How HBO’s His Dark Materials Can Avoid The Golden Compass’ Mistakes

HBO's take on His Dark Materials looks great so far, but the TV show needs to make sure it avoids making the same mistakes that plagued the movie version, The Golden Compass. The series, a co-production between HBO and BBC, will air its eight-episode first season later this year, with expectations high and the show already renewed for season 2 as well.

Based on Philip Pullman's epic trilogy - made up of Northern Lights, The Subtle Knife, and The Amber Spyglass - His Dark Materials will take viewers into a parallel version of our own world. Here, humans are accompanied by daemons: animals that are a physical manifestation of a person's soul. The story follows Lyra and her daemon, Pantalaimon, as she searches for her missing friend and gets swept up in a much wider mystery surrounding something known as Dust.

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With armored polar bears, witches, and a magical adventure at its heart, alongside some searing religious commentary, His Dark Materials should be well-equipped for a big adaptation. That was the plan in 2007 when The Golden Compass was first released, but the movie failed both critically and commercially. Twelve years on, it's time to try again, this time on television, but HBO would do well to remember just how it went wrong for the movie. Luckily, avoiding those same mistakes should be a lot easier now.

How The Golden Compass Went So Wrong

The Golden Compass seemed to have all the ingredients necessary to be a smash hit at the box office. With its brilliant source material, a story that has appeal for adults and children alike, and coming out when the Harry Potter series was in full swing, it's easy to see why New Line Cinema had high hopes. They were matched by fans, especially as the movie had an estimated budget of $180 million, necessary to do those armored bears justice, and an incredible cast, led by Nicole Kidman, Daniel Craig, and Dakota Blue Richards.

The problem certainly wasn’t with the cast. If there’s a saving grace to the movie, it’s those performances, with Kidman and Richards, in particular, nailing their characters. It wasn’t a case of CGI dragging it down either. Instead, it was one of story, adaptation choices, and shying away from the book’s biggest (and most important) themes. His Dark Materials is defined, at least in part, by its attitude towards religion. It's about the rejection of this and abuses of power by certain groups, which is most directly referenced by the Magisterium. A powerful organization, they represent the systematic abused carried out by the Catholic Church. It's this underlying theme that not only helps the trilogy stand out from the crowd, but gives it so much of its soul too. And, given the Magisterium is the overarching villain of the piece, this created difficulties for the movie studio, for fear of a backlash from powerful religious groups.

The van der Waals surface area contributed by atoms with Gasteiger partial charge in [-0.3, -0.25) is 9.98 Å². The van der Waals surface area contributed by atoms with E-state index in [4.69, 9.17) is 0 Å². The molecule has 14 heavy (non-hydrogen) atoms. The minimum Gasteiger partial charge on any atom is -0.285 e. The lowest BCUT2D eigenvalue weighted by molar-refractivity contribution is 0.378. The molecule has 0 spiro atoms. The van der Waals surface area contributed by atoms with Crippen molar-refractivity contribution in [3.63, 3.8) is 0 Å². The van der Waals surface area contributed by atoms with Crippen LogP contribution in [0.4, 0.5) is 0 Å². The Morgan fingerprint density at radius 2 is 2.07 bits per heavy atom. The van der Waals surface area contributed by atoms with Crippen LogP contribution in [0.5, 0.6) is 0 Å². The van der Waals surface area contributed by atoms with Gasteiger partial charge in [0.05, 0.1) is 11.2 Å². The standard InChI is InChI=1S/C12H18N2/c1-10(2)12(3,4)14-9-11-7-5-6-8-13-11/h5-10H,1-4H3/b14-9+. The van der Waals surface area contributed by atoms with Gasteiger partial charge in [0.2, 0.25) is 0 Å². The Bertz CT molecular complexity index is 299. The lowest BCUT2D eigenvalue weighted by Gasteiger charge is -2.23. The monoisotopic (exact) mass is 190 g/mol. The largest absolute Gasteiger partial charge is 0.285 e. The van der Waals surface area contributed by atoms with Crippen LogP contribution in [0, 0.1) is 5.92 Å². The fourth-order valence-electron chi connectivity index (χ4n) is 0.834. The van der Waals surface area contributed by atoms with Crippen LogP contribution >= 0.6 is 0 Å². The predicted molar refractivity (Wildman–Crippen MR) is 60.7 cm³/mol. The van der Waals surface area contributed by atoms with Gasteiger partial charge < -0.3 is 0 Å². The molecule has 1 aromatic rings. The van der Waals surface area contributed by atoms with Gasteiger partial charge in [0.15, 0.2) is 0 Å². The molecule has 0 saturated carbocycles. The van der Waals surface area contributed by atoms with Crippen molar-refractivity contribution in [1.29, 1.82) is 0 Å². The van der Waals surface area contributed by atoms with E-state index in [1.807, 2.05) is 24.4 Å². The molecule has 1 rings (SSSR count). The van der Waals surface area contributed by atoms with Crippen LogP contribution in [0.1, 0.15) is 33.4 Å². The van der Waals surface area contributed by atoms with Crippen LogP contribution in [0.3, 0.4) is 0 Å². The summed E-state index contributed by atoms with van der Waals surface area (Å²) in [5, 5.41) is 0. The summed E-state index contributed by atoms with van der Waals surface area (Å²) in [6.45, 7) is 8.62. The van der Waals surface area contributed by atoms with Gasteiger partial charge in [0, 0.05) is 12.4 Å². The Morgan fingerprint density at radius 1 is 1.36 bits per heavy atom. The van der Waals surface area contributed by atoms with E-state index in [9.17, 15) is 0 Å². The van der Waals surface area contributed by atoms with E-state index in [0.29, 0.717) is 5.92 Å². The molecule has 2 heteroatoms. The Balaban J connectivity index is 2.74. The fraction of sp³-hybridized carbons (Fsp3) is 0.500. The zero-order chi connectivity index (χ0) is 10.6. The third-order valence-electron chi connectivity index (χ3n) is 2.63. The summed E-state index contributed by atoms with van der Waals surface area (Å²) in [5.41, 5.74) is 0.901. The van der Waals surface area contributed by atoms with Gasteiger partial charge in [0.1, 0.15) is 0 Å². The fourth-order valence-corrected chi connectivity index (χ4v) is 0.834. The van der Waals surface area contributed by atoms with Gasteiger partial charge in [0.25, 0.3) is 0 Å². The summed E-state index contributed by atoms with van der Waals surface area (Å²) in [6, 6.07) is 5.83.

Ultimately, The Golden Compass played it safe in this regard, toning down the book’s more outspoken and controversial elements. While it's still possible to make the connection between the Magisterium and Catholicism, the film strips it back as a more overarching representation of all dogmatic groups, and avoids referencing religion and God. This middle-ground approach didn't please anyone. Fans of the book and anti-censorship groups were annoyed that the studio was quite clearing sanitizing these elements to appease the church, and Catholic organizations were still unhappy, with a number of them calling for the film to be boycotted. With neither side on board, the film took just $372 million against its mammoth budget.

It's the religion that gets the most attention, but it wasn’t even The Golden Compass' biggest problem. Sure, it maybe affected its gross more, but its quality was more greatly impacted by attempting to make this as family-friendly as possible. New Line Cinema, despite producing Lord of the Rings, demanded the film be cut from its likely three-hour runtime (based upon Chris Weitz's initial script), somehow getting it under two hours. On top of that, some of the violence - such as the fight between the bears - was toned down, the mystery was spelled out, and the ending was lopped-off, to be saved for the sequel and to give to a happier finale. There were directorial changes - Weitz was replaced by Anand Tucker, and then later returned - and plenty of studio interference, all of which resulted in a film that had roughly the same story as the books, but none of the magic. The intrigue became exposition; the clever allegory and slow-build were simplified and rushed through. Unsurprisingly, a sequel never materialized.